Dogs' new coaches recruiting, planning

Dogs' new coaches recruiting, planning

And they're off.

January 23rd, 2010 by David Paschall in Sports - College

New Georgia defensive coordinator Todd Grantham and new secondary coach Scott Lakatos spent Thursday recruiting for new boss Mark Richt and met returning players Friday. Grantham's recruiting venture was his first since 1998, when he was a Michigan State assistant under Nick Saban, while Lakatos spent the past six years scouring the Northeast for future Connecticut Huskies.

"I didn't get called out on my accent at all, so I guess I did all right," Lakatos said Friday.

Grantham was coaching the Dallas defensive line last Sunday during the Cowboys' NFC playoff loss at Minnesota but now is juggling Georgia's recruiting efforts with evaluating the existing talent. Graduate assistants Todd Hartley and Mitch Doolittle, who gained brief notoriety by helping hold Georgia's defense together in the 44-20 win over Texas A&M in the Independence Bowl, are providing Grantham 25 to 30 video clips on every defender.

"I asked for plays on there that best describe the player," Grantham said. "So basically it's plays both in the run game and the pass game that will describe what the player does well and how the player would best fit in with what we want to do."

Georgia has just five returning defensive starters following the early departures of linebacker Rennie Curran and safety Reshad Jones to the NFL.

Grantham is changing Georgia's defensive scheme from a 4-3 to a 3-4, which only national champion Alabama employed last season in the Southeastern Conference. He believes lining up with three linemen and four linebackers will be more effective in stopping today's college offenses.

"You really don't have to declare your rusher until you see the formation sometimes," Grantham said, "so I think it gives you a better advantage over teams that are multiple formation-wise, because you don't get outflanked. It's basically adjust your 'backers. You can still be solid against the run, and you also aren't telling them who's coming.

"The thing with a 4-3 is the guys with their hands in the dirt are the guys rushing, whereas in a 3-4, I can tell you that the three guys with their hands in the dirt are coming, but one of those other outside 'backers is going to be coming 95 percent of the time. I think it gives you more position flexibility relative to the formations."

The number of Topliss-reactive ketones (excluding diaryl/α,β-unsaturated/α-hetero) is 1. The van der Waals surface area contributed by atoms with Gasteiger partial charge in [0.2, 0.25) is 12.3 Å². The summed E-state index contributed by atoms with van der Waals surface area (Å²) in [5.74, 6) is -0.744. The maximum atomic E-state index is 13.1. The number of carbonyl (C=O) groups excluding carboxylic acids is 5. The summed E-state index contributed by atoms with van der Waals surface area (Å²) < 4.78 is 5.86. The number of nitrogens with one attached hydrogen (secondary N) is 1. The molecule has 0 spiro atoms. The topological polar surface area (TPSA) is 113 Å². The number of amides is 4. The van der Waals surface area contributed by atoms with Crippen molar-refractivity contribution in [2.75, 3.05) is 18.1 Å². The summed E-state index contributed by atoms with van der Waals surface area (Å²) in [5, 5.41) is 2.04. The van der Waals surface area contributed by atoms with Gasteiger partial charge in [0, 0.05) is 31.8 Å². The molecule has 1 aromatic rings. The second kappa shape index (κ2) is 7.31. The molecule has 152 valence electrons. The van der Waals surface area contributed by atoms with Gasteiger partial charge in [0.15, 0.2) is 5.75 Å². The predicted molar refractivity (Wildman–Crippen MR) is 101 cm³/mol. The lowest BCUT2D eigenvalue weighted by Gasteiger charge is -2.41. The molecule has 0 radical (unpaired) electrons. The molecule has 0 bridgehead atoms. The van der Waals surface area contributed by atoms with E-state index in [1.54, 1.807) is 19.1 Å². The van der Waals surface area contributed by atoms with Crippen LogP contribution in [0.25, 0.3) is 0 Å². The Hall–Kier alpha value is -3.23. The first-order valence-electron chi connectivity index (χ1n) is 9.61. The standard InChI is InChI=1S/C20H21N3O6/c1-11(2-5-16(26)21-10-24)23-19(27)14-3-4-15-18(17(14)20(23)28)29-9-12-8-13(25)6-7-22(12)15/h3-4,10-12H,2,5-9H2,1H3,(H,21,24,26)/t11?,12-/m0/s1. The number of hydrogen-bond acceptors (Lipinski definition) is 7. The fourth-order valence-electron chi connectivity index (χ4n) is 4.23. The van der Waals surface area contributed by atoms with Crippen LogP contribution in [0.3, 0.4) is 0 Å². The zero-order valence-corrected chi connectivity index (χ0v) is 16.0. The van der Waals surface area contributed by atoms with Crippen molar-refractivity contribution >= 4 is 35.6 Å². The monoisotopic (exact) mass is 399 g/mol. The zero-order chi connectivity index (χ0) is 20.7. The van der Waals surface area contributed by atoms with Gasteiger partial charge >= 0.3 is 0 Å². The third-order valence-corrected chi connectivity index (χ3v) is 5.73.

Grantham added that a 3-4 is tougher on opposing quarterbacks, citing how long it took Peyton Manning to overcome New England.

Though Georgia's search to replace Willie Martinez began Dec. 2 and took more than six weeks, Grantham said his discussions with Richt began around Dec. 19. Grantham was announced as the new coordinator Jan. 15, and Lakatos said he and Richt talked for the first time that night.

Lakatos met with Richt last Saturday and was offered the job Sunday night.

"It was quick," he said.

There is still a vacancy on the defensive side for which there is no timetable. Grantham said he and the next hire likely will split up linebacker responsibilities.

Rodney Garner, the lone returning defensive assistant, will focus on both ends and the nose position. He has been Georgia's defensive line coach since 1998, but Jon Fabris oversaw the ends the last nine years.

"I think Rodney is a very passionate guy," Grantham said. "He's been here at Georgia, and they've had success. I think if you look at where he's been before, they've had success there. I think Rodney has value, and I look forward to working with him and letting him help our defense."

Grantham is looking forward to a lot of things, actually.

"I heard that guys bark in the stands after big plays," he said. "Is that true?"

Odds and ends

Grantham believes Georgia can be better than Florida, Texas and Southern Cal by dominating a five-hour radius from its campus in recruiting. ... Lakatos on the recruitment of Knowshon Moreno: "I remember seeing Coach Garner up there at one of those combines. I was like, 'Georgia's up here in New Jersey.' There are a lot of schools between New Jersey and Georgia, so I figured this guy must be pretty good."